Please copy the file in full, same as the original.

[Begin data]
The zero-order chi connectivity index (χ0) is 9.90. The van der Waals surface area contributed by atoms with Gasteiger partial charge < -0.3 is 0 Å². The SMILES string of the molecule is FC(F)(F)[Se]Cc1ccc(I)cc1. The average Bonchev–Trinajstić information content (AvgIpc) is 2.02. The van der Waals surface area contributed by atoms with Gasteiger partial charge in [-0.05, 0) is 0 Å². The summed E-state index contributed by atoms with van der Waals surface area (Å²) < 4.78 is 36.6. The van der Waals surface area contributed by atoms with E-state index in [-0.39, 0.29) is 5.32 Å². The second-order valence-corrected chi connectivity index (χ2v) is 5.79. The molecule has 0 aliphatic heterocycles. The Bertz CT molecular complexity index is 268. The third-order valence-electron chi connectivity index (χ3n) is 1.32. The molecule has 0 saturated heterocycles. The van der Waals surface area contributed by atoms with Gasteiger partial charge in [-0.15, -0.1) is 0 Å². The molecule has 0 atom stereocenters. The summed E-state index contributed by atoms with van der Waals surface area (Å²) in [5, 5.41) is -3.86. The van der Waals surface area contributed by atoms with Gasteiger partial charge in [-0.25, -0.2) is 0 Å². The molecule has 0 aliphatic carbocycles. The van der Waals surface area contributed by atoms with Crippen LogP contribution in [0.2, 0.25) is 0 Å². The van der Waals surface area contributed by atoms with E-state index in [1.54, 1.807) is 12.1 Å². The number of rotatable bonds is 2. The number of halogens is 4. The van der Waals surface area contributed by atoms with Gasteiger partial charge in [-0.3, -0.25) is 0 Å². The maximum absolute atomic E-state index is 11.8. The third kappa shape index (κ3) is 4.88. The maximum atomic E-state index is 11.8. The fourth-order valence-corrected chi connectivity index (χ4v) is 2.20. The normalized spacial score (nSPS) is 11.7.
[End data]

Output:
The zero-order chi connectivity index (χ0) is 9.90. The van der Waals surface area contributed by atoms with Gasteiger partial charge < -0.3 is 0 Å². The SMILES string of the molecule is FC(F)(F)[Se]Cc1ccc(I)cc1. The average Bonchev–Trinajstić information content (AvgIpc) is 2.02. The van der Waals surface area contributed by atoms with Gasteiger partial charge in [-0.05, 0) is 0 Å². The summed E-state index contributed by atoms with van der Waals surface area (Å²) < 4.78 is 36.6. The van der Waals surface area contributed by atoms with E-state index in [-0.39, 0.29) is 5.32 Å². The second-order valence-corrected chi connectivity index (χ2v) is 5.79. The molecule has 0 aliphatic heterocycles. The Bertz CT molecular complexity index is 268. The third-order valence-electron chi connectivity index (χ3n) is 1.32. The molecule has 0 saturated heterocycles. The van der Waals surface area contributed by atoms with Gasteiger partial charge in [-0.15, -0.1) is 0 Å². The molecule has 0 atom stereocenters. The summed E-state index contributed by atoms with van der Waals surface area (Å²) in [5, 5.41) is -3.86. The van der Waals surface area contributed by atoms with Gasteiger partial charge in [-0.25, -0.2) is 0 Å². The molecule has 0 aliphatic carbocycles. The van der Waals surface area contributed by atoms with Crippen LogP contribution in [0.2, 0.25) is 0 Å². The van der Waals surface area contributed by atoms with E-state index in [1.54, 1.807) is 12.1 Å². The number of rotatable bonds is 2. The number of halogens is 4. The van der Waals surface area contributed by atoms with Gasteiger partial charge in [-0.3, -0.25) is 0 Å². The maximum absolute atomic E-state index is 11.8. The third kappa shape index (κ3) is 4.88. The maximum atomic E-state index is 11.8. The fourth-order valence-corrected chi connectivity index (χ4v) is 2.20. The normalized spacial score (nSPS) is 11.7.